Sherlock Holmes: The game is afoot!

John Watson: I can't afford to jeopardise my medical career!
Sherlock Holmes: Weasel.
John Watson: I'm not a weasel. I am... practical.
Sherlock Holmes: Weasels are practical. And I imagined you courageous and stout of heart.
John Watson: I am courageous. And I'm stout of heart. It's just that... oh, all right. I'll do it.

Sherlock Holmes: Sherlock Holmes, jealous? My dear, that word does not enter my vocabulary.
Elizabeth Hardy: Neither does punctuality.

Sherlock Holmes: A great detective relies on perception, intelligence, and imagination.
Lestrade: [amused] Where'd you get that rubbish from?
Sherlock Holmes: It's framed on the wall behind you.

Lestrade: I despise your arrogance.
Sherlock Holmes: And I despise your laziness.

Sherlock Holmes: You're sitting in a room with an all-southern view. Suddenly, a bear walks by the window. What colour is the bear?
John Watson: Red! The bear is red!
Sherlock Holmes: Why on Earth would the bear be red?
John Watson: The southern sun is very hot. The bear would be terribly burnt!
Sherlock Holmes: [laughs] That is the most absurd answer I've ever heard.

Sherlock Holmes: Just have a quick look at these. [hands Lestrade two obituaries]
Lestrade: A suicide and a carriage accident.
Sherlock Holmes: I suspect foul play.
Lestrade: Why? The two instances are completely unrelated.
Sherlock Holmes: Wrong. Both men graduated from the same university in 1809.
Lestrade: Coincidence.
Sherlock Holmes: Neither of their deaths fit their personalities. According to his obituary, Bobster was a happy man, content with his life, his career, his family. Why would he commit suicide? He didn't even leave a note. And Reverend Nesbitt is described by friends as "warm, loving, peaceful". And yet the carriage driver insists that he was crazed, insane, in a state of panic when he ran out into the street.
Lestrade: Holmes, a mere fluctuation of character is hardly sufficient evidence to begin an investigation. And if you want my advice, you'll keep your nose out of the Times and into your schoolbooks.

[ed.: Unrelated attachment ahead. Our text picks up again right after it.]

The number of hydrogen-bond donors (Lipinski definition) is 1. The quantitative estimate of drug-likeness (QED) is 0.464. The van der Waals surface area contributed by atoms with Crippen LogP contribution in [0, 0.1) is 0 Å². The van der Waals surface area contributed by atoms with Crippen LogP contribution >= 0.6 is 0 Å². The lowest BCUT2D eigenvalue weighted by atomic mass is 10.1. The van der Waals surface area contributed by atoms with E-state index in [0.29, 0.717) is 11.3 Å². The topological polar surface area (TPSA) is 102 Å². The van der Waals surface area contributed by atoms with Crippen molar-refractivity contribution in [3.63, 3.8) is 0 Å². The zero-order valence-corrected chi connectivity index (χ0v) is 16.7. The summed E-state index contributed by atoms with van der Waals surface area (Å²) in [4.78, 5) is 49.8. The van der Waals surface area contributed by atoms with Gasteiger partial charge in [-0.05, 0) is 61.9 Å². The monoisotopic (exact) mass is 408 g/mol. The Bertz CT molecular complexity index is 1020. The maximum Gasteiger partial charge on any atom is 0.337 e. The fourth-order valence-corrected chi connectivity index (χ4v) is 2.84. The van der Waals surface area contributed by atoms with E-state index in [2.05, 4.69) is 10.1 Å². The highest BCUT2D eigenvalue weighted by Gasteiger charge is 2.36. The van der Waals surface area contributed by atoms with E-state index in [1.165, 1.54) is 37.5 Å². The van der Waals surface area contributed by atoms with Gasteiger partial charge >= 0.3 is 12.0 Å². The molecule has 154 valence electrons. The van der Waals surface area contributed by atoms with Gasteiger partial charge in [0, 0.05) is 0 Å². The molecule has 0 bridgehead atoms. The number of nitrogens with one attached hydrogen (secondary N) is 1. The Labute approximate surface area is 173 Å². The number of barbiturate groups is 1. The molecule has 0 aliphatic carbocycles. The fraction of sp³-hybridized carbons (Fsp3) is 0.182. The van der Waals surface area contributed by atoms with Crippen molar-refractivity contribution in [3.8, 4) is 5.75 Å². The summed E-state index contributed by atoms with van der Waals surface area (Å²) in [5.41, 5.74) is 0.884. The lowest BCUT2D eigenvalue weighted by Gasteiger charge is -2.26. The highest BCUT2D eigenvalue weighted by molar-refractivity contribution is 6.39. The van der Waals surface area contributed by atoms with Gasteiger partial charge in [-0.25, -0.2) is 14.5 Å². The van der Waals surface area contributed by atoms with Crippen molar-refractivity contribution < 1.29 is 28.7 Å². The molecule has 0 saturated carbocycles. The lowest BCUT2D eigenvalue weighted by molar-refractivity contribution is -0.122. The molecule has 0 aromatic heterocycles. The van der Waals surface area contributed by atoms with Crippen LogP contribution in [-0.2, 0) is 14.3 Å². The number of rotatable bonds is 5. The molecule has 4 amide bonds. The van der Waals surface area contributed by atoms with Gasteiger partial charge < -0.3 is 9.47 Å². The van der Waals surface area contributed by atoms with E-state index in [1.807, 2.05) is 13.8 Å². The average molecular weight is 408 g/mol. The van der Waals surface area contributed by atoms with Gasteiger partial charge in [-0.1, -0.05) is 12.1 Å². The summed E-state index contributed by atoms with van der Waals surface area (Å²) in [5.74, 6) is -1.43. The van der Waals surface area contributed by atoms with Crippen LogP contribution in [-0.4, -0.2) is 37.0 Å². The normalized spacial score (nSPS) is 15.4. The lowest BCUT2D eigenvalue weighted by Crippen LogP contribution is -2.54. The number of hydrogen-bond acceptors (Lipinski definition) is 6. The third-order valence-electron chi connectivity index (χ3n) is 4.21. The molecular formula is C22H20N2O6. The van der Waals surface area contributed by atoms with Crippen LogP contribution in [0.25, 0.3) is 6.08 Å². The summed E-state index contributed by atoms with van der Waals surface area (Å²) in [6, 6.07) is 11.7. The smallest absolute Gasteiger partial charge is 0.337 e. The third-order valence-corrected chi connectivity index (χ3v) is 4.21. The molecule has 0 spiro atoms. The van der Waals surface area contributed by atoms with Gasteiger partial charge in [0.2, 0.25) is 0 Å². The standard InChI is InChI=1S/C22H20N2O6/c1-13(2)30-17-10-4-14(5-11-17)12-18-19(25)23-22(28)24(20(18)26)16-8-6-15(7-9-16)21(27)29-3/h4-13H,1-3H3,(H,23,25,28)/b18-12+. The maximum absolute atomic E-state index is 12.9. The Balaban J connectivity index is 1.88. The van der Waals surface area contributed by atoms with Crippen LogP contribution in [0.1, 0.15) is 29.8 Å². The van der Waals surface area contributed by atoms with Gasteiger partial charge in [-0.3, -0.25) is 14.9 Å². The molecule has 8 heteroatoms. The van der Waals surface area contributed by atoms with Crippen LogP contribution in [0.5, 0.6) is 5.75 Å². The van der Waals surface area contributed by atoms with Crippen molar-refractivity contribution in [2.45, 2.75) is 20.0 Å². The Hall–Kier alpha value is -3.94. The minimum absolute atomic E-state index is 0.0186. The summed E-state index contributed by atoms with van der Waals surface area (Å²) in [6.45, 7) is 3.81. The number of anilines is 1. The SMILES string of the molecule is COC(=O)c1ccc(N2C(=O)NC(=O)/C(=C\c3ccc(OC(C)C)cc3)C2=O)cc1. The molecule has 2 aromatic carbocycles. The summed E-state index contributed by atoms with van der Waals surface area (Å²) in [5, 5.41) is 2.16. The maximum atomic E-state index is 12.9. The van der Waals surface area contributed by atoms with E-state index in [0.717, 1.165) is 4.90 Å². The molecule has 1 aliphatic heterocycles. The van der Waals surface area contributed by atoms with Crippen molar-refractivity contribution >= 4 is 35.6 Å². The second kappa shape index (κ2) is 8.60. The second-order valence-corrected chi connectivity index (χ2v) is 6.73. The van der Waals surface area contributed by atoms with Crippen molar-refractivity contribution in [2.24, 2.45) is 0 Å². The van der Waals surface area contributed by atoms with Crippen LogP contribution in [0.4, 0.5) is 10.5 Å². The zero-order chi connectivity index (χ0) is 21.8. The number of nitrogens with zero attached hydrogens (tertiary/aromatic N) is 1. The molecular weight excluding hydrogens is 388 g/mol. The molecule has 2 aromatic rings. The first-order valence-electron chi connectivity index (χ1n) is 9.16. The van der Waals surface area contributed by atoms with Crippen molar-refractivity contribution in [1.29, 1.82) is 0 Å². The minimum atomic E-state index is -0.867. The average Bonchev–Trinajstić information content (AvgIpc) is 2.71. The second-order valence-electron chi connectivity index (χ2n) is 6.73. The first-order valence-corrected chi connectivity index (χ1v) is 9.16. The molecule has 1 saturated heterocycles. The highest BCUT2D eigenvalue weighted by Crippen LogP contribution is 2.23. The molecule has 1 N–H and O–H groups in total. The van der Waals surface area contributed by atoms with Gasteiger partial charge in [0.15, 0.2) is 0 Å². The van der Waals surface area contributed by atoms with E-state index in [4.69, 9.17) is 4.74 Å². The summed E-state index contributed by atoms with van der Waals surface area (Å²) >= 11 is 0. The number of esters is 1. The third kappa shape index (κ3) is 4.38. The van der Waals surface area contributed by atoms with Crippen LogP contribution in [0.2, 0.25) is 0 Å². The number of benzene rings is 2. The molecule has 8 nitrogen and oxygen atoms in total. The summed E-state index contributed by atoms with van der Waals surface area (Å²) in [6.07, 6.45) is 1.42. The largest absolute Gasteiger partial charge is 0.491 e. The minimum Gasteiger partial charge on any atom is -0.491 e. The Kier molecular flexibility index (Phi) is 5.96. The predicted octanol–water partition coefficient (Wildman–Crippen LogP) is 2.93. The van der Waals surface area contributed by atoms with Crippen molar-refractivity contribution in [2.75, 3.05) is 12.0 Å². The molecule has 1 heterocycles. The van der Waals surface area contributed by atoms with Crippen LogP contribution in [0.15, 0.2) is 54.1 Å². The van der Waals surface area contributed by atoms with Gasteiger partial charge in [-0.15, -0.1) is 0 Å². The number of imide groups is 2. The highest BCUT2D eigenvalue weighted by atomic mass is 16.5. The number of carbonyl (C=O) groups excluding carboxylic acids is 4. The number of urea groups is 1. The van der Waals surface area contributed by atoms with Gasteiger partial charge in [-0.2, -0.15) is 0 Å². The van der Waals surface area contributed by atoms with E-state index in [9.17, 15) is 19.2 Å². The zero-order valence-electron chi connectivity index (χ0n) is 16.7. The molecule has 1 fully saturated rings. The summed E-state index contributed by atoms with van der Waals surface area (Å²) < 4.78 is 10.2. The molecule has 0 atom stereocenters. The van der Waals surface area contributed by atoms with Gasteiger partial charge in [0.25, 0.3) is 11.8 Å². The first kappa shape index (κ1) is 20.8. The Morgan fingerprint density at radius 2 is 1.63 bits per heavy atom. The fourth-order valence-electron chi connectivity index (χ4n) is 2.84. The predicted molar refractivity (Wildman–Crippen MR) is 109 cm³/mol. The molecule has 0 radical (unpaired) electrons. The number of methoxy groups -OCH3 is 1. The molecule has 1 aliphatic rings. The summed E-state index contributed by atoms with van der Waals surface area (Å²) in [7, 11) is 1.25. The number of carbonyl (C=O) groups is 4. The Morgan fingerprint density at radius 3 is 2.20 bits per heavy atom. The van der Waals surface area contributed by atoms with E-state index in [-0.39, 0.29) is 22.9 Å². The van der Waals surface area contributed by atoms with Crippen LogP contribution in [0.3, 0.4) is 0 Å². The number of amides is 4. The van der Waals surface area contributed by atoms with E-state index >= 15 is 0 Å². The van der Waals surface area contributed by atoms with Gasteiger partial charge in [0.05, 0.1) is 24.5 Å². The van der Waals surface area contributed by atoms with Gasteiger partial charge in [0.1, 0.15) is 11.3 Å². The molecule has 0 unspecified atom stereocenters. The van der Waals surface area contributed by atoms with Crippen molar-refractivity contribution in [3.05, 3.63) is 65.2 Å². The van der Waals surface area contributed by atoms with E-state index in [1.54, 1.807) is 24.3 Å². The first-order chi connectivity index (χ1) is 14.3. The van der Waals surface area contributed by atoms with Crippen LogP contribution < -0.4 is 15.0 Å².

Sherlock Holmes: I appreciate your time, Mr. Lestrade. I suggest you hold onto these. [Lestrade shakes his head as Holmes tips out the contents of a small container; the contents are some of the poison darts used against Rathe's enemies, which were also used on him, Watson and Elizabeth] If I were a detective sergeant trapped in this room all day up to my neck in boring paperwork, I would be doing everything in my power to seek out that one case, that one investigation that could promote me to inspector.
Lestrade: [irately] Good day, Holmes.

John Watson: [working out a riddle about seeing a bear from a room with an all-southern view, which has been recurring throughout the movie] Holmes, wait! I know why the bear is white!
Sherlock Holmes: And why is that, Watson?
John Watson: Well, the only room with an all-southern view would be at the North Pole. It's a polar bear!
Sherlock Holmes: Bravo, Watson. You have the makings of a great detective.

Sherlock Holmes: [after defeating Professor Rathe/Eh Tar, only to discover that Elizabeth is fatally wounded thanks to Rathe/Eh Tar shooting her] Someday we'll be reunited. In another world, a much better world.
Elizabeth Hardy: I'll be waiting. And you'll be late... as always. [dies]

John Watson: What have I got myself into?
Sherlock Holmes: The adventure of a lifetime, Watson.

[Over the credits, there has been footage of a horse-drawn sleigh moving through snowy Switzerland. Just as the credits finish, the sleigh stops at a hotel, where the passenger gets out and goes inside.]
Receptionist: Can I help you?
Passenger: I'd like a room, please.
Receptionist: Please, sir...[gestures at the guestbook on the desk] to sign here.
[The passenger does so, signing the name "Moriarty". He is revealed to be none other than Eh-Tar/Professor Rathe, who will go on to become Holmes' archenemy, as he menacingly breaks the fourth wall.]

About Young Sherlock Holmes

  • The thing that was most important to me was why Holmes became so cold and calculating, and why he was alone for the rest of his life ... That's why he is so emotional in the film; as a youngster, he was ruled by emotion, he fell in love with the love of his life, and as a result of what happens in this film, he becomes the person he was later.
    • Chris Columbus [1]


  • The first exciting adventure of the world's greatest sleuth!
  • On his first murder case, a brilliant schoolboy is swept into a perilous adventure!
  • Before a lifetime of adventure, they lived the adventure of a lifetime.
  • The game is afoot!